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Colorblind Commercials: Depictions of Interracial Relationships in Television Advertising
Stewart, Julie

2013, PhD, University of Cincinnati, Arts and Sciences: Sociology.
The mass media have long been a site for exploring social attitudes and trends related to race, gender, and class in America. In this dissertation I use media to build on previous research by examining depictions of interracial relationships (IRRs) in television commercials. Because of the ubiquitous nature of advertising and the fact that commercials are carefully orchestrated by organizations to sell products, their content gives valuable insight into what corporations and advertising agencies believe is marketable and acceptable in households across the country. Fully 98% of Americans have at least one television in their homes, which means that almost everyone is exposed to television advertising at some point or in some way throughout the week. Moreover, unlike other forms of visual media, which are to a large degree viewed intentionally, the content of television commercials is not pre-selected by viewers. As a result, television advertisers must strike a balance between creatively selling a product and maintaining a positive relationship with existing and potential consumers.

In examining the use of IRRs in television advertising, I ask three questions: first, what is the incidence of interracial relationships in television advertising, and how does this compare to the prevalence of such relationships in the contemporary United States? Second, what are the effects of the product, intended audiences, type of commercial, and the company advertising the product on the incidence of IRR depiction? Third, what is the relationship between the race of the people in romantic and platonic relationships and the depictions of those relationships in television advertisements? To answer these questions I analyze a data base of over 1,700 televisions commercials collected during April 2012, which I analyze in conjunction with information on audience characteristics from the Nielsen Company.

I find a mix of overrepresentation and underrepresentation of interracial friendships and argue that this reflects positive changes for race relations overall in America. The data suggest that television shows and products aimed at younger audiences are more likely to feature interracial relationships and that these depictions are less likely for products and shows aimed at families and older audiences. Finally, I argue that advertisers rely on stereotypes to quickly get messages across to consumers and that the use of interracial relationships is often the result of employing what I refer to as “strategic ambiguity” by advertisers.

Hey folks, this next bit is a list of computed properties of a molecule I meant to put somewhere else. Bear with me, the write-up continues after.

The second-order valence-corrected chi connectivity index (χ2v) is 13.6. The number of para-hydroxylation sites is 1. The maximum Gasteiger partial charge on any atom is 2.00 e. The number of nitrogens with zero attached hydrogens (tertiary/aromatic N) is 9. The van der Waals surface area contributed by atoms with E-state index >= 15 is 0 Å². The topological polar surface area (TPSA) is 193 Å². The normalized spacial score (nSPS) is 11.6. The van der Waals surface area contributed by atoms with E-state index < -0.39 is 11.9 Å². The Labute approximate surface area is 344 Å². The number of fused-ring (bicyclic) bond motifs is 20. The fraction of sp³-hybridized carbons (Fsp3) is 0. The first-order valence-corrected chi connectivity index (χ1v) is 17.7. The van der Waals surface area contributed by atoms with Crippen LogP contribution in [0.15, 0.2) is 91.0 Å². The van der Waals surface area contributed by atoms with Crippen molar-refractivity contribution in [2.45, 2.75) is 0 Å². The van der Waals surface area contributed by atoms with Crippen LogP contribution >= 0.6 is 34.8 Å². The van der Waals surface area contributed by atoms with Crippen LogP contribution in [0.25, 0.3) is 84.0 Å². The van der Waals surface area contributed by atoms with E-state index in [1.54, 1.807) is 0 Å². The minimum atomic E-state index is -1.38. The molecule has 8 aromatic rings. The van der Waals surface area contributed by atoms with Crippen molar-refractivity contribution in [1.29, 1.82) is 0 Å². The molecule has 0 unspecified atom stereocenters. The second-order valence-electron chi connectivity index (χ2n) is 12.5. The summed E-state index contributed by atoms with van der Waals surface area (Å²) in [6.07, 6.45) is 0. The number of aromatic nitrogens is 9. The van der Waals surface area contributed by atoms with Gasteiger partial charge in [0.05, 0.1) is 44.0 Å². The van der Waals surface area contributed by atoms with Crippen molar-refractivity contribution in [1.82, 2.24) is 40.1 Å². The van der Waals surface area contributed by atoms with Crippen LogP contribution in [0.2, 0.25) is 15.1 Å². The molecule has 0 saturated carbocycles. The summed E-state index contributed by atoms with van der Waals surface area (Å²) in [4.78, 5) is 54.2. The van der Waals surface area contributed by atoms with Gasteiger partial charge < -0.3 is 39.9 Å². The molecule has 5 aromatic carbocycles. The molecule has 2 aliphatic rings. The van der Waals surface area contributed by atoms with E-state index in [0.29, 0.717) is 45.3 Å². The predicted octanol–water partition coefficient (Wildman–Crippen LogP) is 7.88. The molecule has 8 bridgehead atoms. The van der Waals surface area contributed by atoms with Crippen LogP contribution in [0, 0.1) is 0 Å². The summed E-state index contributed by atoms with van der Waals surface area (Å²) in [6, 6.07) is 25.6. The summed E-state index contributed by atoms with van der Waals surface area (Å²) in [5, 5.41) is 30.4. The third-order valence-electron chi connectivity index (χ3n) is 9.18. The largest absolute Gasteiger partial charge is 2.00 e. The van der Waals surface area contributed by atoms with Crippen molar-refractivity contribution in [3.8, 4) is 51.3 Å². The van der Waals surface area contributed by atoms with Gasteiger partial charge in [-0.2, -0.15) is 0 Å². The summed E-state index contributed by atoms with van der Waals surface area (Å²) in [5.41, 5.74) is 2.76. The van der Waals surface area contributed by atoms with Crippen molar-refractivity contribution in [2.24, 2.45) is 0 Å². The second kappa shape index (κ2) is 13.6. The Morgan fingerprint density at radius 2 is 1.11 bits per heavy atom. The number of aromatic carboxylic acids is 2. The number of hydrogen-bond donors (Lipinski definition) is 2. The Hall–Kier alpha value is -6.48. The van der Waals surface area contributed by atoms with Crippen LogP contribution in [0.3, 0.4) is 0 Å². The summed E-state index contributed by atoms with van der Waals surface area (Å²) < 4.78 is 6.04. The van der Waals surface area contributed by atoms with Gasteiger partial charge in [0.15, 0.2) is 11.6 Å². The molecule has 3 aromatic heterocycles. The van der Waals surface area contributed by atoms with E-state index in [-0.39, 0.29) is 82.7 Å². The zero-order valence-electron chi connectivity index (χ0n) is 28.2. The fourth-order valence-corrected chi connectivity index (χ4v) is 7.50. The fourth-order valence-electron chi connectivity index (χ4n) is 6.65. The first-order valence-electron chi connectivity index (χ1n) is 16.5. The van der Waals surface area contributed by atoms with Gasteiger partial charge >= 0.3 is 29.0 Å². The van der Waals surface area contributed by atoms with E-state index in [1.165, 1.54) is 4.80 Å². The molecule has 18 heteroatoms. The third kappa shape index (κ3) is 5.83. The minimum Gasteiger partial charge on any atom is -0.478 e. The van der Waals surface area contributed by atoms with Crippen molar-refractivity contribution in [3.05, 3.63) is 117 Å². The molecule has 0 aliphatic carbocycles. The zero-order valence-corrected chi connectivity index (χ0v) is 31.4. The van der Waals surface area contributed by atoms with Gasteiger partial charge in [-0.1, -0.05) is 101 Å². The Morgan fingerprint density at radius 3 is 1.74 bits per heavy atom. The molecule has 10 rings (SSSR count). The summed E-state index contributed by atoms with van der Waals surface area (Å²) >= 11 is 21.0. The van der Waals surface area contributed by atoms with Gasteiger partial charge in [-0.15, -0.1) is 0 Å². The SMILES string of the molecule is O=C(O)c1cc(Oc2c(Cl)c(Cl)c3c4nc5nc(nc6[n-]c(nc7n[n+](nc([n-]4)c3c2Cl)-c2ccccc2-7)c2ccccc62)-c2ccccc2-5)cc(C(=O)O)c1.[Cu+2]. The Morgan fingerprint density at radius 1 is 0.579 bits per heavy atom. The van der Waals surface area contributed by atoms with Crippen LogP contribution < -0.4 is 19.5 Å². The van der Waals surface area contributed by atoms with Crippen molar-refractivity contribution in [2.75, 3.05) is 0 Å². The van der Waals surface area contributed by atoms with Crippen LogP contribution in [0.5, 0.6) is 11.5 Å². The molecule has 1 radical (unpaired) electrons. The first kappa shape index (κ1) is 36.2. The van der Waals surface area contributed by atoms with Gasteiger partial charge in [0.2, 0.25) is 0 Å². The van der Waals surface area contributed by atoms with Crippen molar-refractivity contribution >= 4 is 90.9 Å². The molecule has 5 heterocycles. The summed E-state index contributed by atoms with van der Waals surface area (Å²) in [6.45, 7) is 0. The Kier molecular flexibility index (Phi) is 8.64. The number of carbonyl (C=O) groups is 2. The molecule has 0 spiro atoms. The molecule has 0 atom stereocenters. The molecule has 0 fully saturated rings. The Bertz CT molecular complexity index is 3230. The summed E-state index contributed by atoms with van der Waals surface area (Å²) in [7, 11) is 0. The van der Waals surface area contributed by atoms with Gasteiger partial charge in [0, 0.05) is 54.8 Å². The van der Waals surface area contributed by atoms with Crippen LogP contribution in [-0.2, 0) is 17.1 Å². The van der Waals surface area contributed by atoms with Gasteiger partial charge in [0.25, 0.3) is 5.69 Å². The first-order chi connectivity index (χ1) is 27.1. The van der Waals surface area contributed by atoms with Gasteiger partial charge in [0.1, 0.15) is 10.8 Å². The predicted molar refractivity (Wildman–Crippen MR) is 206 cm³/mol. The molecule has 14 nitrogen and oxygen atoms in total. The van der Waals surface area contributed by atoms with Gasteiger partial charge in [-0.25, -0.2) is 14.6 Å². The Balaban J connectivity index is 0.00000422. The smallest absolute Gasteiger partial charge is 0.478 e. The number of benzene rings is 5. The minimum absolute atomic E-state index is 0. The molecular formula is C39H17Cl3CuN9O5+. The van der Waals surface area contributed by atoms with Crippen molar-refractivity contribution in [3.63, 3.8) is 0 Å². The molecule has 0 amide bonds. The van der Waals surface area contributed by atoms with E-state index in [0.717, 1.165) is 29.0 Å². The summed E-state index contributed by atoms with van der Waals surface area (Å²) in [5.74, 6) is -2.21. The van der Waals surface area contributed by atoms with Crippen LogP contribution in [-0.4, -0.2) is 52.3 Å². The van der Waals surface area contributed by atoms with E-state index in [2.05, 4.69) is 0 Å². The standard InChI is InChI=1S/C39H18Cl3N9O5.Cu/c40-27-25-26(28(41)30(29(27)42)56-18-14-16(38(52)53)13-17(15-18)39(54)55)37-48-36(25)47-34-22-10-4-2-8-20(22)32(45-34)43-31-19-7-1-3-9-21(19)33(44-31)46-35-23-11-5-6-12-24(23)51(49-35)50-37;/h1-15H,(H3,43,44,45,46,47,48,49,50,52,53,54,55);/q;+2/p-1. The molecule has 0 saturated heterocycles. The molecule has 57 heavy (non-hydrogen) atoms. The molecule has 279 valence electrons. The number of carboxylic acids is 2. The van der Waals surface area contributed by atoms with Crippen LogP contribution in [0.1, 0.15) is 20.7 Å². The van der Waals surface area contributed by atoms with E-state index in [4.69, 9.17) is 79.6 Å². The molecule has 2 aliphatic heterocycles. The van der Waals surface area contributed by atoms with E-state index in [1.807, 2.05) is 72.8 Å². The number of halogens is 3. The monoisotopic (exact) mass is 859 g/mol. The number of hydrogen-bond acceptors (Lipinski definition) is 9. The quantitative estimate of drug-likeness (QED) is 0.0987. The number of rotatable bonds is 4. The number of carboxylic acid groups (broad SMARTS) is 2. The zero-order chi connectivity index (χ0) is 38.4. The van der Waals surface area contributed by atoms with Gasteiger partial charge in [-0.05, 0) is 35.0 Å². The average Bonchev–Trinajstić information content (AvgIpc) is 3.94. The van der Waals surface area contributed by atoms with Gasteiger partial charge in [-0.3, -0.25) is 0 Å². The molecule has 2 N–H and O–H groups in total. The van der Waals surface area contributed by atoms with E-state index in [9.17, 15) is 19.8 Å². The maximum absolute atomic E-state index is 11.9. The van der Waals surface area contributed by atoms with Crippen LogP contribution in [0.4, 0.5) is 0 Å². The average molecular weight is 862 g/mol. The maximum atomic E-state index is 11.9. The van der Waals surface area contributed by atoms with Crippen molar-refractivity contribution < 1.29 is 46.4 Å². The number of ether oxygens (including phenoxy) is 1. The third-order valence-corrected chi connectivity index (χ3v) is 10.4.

This dissertation is an important examination of the relationship between real life attitudes on interracial friendships and romances and depictions of these relationships in television advertising. It adds to the larger body of sociological research by using a unique data set from television commercials to examine when and where interracial relationships are (and are not) depicted in television advertisements and the relationship between these depictions, audiences, and social attitudes.
Jeffrey Timberlake, Ph.D. (Committee Chair)
Erynn Casanova, Ph.D. (Committee Member)
Annulla Linders, Ph.D. (Committee Member)
151 p.

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Stewart, J. (2013). Colorblind Commercials: Depictions of Interracial Relationships in Television Advertising. (Electronic Thesis or Dissertation). Retrieved from

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Stewart, Julie. "Colorblind Commercials: Depictions of Interracial Relationships in Television Advertising." Electronic Thesis or Dissertation. University of Cincinnati, 2013. OhioLINK Electronic Theses and Dissertations Center. 16 Aug 2018.

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Stewart, Julie "Colorblind Commercials: Depictions of Interracial Relationships in Television Advertising." Electronic Thesis or Dissertation. University of Cincinnati, 2013.


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